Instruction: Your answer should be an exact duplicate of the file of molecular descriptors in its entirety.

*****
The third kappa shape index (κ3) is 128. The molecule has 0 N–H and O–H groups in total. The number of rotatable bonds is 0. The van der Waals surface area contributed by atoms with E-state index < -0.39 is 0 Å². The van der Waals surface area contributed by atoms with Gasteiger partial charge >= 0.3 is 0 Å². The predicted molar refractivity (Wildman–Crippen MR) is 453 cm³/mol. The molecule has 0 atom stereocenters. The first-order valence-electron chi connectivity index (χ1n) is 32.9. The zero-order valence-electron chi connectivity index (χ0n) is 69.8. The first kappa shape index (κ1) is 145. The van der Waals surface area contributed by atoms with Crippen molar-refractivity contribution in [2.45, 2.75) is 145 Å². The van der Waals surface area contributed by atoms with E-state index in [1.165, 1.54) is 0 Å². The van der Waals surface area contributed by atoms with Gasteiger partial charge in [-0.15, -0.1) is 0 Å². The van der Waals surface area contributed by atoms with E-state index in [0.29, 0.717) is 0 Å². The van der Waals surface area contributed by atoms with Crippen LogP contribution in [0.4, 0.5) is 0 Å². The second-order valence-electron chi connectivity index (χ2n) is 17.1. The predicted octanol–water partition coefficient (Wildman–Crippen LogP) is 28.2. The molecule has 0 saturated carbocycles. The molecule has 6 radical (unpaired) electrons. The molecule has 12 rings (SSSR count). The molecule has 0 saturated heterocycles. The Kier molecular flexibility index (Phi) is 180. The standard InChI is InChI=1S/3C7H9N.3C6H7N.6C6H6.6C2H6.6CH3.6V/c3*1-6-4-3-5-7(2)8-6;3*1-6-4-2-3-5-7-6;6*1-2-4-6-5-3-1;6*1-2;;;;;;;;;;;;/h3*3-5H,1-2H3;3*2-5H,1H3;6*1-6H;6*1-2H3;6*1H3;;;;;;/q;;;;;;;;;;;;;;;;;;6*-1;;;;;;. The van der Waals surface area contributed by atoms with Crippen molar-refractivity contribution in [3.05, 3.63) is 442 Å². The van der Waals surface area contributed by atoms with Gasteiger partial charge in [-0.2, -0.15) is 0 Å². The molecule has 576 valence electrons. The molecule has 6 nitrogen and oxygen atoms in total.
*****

The third kappa shape index (κ3) is 128. The molecule has 0 N–H and O–H groups in total. The number of rotatable bonds is 0. The van der Waals surface area contributed by atoms with E-state index < -0.39 is 0 Å². The van der Waals surface area contributed by atoms with Gasteiger partial charge >= 0.3 is 0 Å². The predicted molar refractivity (Wildman–Crippen MR) is 453 cm³/mol. The molecule has 0 atom stereocenters. The first-order valence-electron chi connectivity index (χ1n) is 32.9. The zero-order valence-electron chi connectivity index (χ0n) is 69.8. The first kappa shape index (κ1) is 145. The van der Waals surface area contributed by atoms with Crippen molar-refractivity contribution in [2.45, 2.75) is 145 Å². The van der Waals surface area contributed by atoms with E-state index in [1.165, 1.54) is 0 Å². The van der Waals surface area contributed by atoms with Gasteiger partial charge in [-0.15, -0.1) is 0 Å². The van der Waals surface area contributed by atoms with E-state index in [0.29, 0.717) is 0 Å². The van der Waals surface area contributed by atoms with Crippen LogP contribution in [0.4, 0.5) is 0 Å². The second-order valence-electron chi connectivity index (χ2n) is 17.1. The predicted octanol–water partition coefficient (Wildman–Crippen LogP) is 28.2. The molecule has 0 saturated carbocycles. The molecule has 6 radical (unpaired) electrons. The molecule has 12 rings (SSSR count). The molecule has 0 saturated heterocycles. The Kier molecular flexibility index (Phi) is 180. The standard InChI is InChI=1S/3C7H9N.3C6H7N.6C6H6.6C2H6.6CH3.6V/c3*1-6-4-3-5-7(2)8-6;3*1-6-4-2-3-5-7-6;6*1-2-4-6-5-3-1;6*1-2;;;;;;;;;;;;/h3*3-5H,1-2H3;3*2-5H,1H3;6*1-6H;6*1-2H3;6*1H3;;;;;;/q;;;;;;;;;;;;;;;;;;6*-1;;;;;;. The van der Waals surface area contributed by atoms with Crippen molar-refractivity contribution in [3.05, 3.63) is 442 Å². The van der Waals surface area contributed by atoms with Gasteiger partial charge in [-0.2, -0.15) is 0 Å². The molecule has 576 valence electrons. The molecule has 6 nitrogen and oxygen atoms in total.